"Obsession is natural."
Kobe Bryant recently wrote a piece for The Player's Tribune titled "Obsession Is Natural," in which he describes the great lengths he went to stop one of the NBA's most prolific and electrifying scorer's, Hall of Famer Allen Iverson.
After Iverson dropped 41 points and 10 assists on Kobe in the Black Mamba's hometown of Philly, Kobe understood working hard simply wasn't enough to stop A.I from scoring at will on the court.
This lead Kobe to "study this man maniacally," obsessively searching for anything that could give him an advantage over Iverson, including studying how great white sharks hunt seals off the coast of South Africa.
"On March 19, 1999, Iverson put 41 points and 10 assists on me in Philadelphia.
Working harder wasn’t enough.
I had to study this man maniacally.
I obsessively read every article and book I could find about AI. I obsessively watched every game he had played, going back to the IUPU All-American Game. I obsessively studied his every success, and his every struggle. I obsessively searched for any weakness I could find.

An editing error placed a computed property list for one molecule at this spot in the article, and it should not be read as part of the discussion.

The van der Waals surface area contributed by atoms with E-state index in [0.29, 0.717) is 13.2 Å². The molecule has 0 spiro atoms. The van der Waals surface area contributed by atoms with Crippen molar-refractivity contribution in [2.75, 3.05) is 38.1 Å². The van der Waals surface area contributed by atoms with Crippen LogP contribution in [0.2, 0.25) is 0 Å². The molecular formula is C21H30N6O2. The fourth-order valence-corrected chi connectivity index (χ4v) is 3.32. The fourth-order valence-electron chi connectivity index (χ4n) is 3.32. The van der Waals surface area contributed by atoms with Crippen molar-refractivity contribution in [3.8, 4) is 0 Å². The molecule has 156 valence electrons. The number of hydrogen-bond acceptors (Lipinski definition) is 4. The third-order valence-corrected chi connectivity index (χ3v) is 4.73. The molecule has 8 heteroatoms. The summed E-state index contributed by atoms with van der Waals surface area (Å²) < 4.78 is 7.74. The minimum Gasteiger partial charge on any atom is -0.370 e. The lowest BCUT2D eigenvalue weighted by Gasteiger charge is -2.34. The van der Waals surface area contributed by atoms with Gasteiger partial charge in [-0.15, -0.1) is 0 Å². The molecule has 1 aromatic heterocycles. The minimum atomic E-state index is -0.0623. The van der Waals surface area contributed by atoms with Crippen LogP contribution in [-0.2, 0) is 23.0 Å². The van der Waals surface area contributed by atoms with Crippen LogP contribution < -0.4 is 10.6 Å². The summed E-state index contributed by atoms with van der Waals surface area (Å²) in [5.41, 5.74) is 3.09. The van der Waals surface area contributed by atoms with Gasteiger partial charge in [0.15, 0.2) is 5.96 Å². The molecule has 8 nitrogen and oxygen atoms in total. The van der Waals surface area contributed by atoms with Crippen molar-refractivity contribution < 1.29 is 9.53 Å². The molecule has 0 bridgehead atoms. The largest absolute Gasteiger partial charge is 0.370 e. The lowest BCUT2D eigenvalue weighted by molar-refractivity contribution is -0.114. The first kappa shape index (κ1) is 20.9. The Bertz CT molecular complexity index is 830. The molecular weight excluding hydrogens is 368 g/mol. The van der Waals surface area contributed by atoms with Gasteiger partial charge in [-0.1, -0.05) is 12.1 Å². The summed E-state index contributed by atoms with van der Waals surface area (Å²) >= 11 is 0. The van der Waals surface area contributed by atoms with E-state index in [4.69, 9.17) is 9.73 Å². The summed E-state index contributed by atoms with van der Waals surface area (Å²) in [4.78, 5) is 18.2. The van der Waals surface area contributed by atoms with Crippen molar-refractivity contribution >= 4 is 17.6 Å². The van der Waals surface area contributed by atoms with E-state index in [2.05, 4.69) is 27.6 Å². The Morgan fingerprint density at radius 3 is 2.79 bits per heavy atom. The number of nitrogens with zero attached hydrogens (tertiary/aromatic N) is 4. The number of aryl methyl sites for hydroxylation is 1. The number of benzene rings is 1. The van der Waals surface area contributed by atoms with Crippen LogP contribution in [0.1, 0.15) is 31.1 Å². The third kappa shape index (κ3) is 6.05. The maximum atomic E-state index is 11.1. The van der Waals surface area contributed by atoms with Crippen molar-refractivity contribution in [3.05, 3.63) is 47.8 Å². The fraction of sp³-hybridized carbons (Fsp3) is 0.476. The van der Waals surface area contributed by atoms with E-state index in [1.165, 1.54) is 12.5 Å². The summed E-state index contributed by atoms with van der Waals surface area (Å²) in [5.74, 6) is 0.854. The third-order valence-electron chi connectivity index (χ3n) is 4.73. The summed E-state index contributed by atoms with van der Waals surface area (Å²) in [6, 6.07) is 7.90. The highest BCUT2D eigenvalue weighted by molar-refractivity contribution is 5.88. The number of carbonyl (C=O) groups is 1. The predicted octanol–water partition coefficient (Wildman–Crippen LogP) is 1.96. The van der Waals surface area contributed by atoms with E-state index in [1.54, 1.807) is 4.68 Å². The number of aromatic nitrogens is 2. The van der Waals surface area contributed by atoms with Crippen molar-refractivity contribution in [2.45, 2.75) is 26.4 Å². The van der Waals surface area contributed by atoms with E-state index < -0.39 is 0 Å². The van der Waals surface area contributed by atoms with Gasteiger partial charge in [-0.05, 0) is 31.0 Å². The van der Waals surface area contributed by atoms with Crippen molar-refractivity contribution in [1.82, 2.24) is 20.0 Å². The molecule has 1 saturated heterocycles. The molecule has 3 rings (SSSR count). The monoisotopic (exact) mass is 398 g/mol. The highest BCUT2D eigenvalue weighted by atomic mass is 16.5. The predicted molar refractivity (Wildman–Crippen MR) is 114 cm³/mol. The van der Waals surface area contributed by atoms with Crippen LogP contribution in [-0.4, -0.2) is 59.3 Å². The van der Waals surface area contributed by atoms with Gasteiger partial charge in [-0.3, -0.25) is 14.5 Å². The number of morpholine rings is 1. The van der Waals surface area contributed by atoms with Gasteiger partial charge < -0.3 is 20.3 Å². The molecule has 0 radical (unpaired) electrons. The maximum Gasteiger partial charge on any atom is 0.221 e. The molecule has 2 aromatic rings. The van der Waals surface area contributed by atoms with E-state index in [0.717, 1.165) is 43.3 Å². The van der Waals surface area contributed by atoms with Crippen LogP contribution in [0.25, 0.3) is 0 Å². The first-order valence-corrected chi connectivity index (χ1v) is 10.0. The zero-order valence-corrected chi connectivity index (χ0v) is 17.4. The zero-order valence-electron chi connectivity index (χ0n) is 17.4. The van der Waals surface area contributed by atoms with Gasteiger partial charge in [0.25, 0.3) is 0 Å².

I searched the world for musings to add to my AI Musecage.
This led me to study how great white sharks hunt seals off the coast of South Africa."
Kobe then details how he was able to shut down Iverson a year later in Philadelphia, when Phil Jackson gave him the assignment of guarding The Answer in the second half.
"When I started guarding AI, he had 16 at the half. He finished the game with 16.
Revenge was sweet.
But I wasn’t satisfied after the win. I was annoyed that he had made me feel that way in the first place.
I swore, from that point on, to approach every matchup as a matter of life and death. No one was going to have that kind of control over my focus ever again."
Check out the "Obsession Is Natural" here.